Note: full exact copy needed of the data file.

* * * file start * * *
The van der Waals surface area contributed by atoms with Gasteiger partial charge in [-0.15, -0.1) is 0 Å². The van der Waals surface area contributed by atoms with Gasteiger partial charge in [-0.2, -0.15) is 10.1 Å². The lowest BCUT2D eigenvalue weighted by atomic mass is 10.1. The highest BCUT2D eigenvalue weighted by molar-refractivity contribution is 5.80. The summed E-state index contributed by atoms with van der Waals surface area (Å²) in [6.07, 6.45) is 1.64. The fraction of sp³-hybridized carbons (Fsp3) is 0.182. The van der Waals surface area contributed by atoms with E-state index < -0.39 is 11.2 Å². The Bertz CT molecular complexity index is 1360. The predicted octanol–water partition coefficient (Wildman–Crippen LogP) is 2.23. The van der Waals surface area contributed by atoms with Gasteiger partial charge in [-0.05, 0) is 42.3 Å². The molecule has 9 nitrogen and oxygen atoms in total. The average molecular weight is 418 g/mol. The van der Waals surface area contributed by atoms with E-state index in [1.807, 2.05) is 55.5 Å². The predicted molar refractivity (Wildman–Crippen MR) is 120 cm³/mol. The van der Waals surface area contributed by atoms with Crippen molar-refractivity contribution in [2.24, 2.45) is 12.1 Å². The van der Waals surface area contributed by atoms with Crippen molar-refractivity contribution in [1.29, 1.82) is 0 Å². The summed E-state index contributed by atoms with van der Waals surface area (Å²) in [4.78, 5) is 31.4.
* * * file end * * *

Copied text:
The van der Waals surface area contributed by atoms with Gasteiger partial charge in [-0.15, -0.1) is 0 Å². The van der Waals surface area contributed by atoms with Gasteiger partial charge in [-0.2, -0.15) is 10.1 Å². The lowest BCUT2D eigenvalue weighted by atomic mass is 10.1. The highest BCUT2D eigenvalue weighted by molar-refractivity contribution is 5.80. The summed E-state index contributed by atoms with van der Waals surface area (Å²) in [6.07, 6.45) is 1.64. The fraction of sp³-hybridized carbons (Fsp3) is 0.182. The van der Waals surface area contributed by atoms with E-state index < -0.39 is 11.2 Å². The Bertz CT molecular complexity index is 1360. The predicted octanol–water partition coefficient (Wildman–Crippen LogP) is 2.23. The van der Waals surface area contributed by atoms with Gasteiger partial charge in [-0.05, 0) is 42.3 Å². The molecule has 9 nitrogen and oxygen atoms in total. The average molecular weight is 418 g/mol. The van der Waals surface area contributed by atoms with E-state index in [1.807, 2.05) is 55.5 Å². The predicted molar refractivity (Wildman–Crippen MR) is 120 cm³/mol. The van der Waals surface area contributed by atoms with Crippen molar-refractivity contribution in [2.24, 2.45) is 12.1 Å². The van der Waals surface area contributed by atoms with Crippen molar-refractivity contribution in [1.29, 1.82) is 0 Å². The summed E-state index contributed by atoms with van der Waals surface area (Å²) in [4.78, 5) is 31.4.